- You have some of your own data that you would like to analyze using some of our prior techniques or tools: Let us know and we can collaborate together on the analysis once appropriate agreements regarding publication and patenting are set forth.
- You have research technologies that complement our skills or technologies and you are interested in pursuing a joint external funding opportunity: we are always interested in collaboration possibilities that combine our respective strengths. Contact me and we can explore proposal possibilities (prepend “Industry Proposal:” to the subject for a faster response).
We would like to hire your best student. Can you put us in touch?
Prepare a statement that I can forward to relevant students and send it to me in an email, (prepend “Industry Employment:” to the subject line). Make sure it is specific, concrete, and actionable, so that students know how to interpret it. I should be able to just hit “Forward” without needing to offer any additional explanation myself. No attachments, please. You should also send a representative to Design Day once a semester, as you will have the opportunity to talk our best students and view their work.
Internships for Ph.D. Students
We wholeheartedly support internship possibilities for our Ph.D. students, as it typically affords advantages for both the student and the employer, and promotes better collaboration between our lab and our industry partners. The best opportunities possess the following properties:
- The internship allows the student to contribute to his or her dissertation research. This includes the option to publish resulting internship research, after we ameliorate appropriate IP concerns.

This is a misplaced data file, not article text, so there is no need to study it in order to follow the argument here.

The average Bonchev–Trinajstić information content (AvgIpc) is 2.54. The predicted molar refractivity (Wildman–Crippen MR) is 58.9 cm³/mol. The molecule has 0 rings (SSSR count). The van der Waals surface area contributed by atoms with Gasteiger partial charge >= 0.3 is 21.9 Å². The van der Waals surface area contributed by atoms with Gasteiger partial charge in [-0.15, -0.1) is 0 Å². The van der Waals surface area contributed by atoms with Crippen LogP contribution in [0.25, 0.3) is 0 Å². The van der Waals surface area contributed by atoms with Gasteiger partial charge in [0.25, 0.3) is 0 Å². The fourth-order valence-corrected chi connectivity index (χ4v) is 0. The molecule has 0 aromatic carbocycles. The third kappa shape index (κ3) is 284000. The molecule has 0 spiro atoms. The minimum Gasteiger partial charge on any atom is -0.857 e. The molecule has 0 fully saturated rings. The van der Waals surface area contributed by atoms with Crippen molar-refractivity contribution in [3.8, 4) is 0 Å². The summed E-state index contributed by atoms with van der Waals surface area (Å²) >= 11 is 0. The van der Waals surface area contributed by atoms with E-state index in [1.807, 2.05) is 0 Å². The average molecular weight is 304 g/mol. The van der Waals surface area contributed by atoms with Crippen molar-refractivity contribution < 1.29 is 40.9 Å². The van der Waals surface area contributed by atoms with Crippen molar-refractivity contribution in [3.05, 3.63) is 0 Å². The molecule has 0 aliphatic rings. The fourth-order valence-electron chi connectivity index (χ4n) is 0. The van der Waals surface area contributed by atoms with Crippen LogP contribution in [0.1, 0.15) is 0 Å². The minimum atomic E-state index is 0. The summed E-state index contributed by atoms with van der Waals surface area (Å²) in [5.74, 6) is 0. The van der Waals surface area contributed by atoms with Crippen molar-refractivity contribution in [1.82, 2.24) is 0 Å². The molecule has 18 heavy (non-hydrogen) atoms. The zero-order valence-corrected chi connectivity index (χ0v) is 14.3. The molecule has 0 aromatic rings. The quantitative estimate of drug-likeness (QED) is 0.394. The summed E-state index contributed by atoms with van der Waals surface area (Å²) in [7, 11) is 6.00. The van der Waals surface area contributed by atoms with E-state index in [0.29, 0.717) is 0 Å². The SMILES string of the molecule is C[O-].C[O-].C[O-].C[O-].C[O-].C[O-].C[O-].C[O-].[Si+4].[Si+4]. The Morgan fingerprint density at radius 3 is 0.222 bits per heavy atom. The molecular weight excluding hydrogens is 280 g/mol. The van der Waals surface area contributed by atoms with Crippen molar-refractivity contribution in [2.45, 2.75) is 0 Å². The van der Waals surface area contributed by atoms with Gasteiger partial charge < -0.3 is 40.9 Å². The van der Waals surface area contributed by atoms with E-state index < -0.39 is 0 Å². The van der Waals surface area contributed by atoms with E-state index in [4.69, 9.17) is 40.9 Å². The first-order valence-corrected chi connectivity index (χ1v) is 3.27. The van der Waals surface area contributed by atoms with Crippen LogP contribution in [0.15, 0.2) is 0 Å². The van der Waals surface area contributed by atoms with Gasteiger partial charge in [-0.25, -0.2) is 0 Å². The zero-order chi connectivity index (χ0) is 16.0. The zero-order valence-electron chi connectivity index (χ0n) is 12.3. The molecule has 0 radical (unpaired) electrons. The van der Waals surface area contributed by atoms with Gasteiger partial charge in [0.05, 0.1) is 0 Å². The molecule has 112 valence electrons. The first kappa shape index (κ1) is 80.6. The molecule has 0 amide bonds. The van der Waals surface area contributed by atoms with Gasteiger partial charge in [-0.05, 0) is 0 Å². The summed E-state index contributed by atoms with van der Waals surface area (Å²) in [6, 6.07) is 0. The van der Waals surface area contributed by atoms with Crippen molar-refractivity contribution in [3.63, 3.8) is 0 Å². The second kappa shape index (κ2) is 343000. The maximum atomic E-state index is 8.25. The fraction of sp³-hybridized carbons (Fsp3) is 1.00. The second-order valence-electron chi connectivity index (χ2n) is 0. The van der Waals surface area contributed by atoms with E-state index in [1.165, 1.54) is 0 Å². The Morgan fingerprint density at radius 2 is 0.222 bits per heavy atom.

- The employer is ok with the student continuing to work in research areas related to the internship. This is a great way to establish a continuing research collaboration and gain visibility for both the company and the student. Obviously, the student would not continue to use proprietary technologies developed while employed at the company, unless specified apriori.
If your internship opportunity possesses these properties, then send me an email with “Industry Employment:” prepended to the subject line, and a self-contained summary of the position that I can forward to my students.
Can your students help me with my design project?
In addition to the advice above, we also teach several, project-based courses where students frequently complete engineering projects. If you have an exploratory project that you would like to propose to student teams in one of our affiliated courses, send me an email with “Industry Course Project:” prepended to the subject line. In that email, give me a paragraph description of the potential project and the course you were hoping to pitch it to. I will then make a determination about whether it looks like a good educational experience for the students and how we might move forward. Also, be aware of the University’s Intellectual Property policy.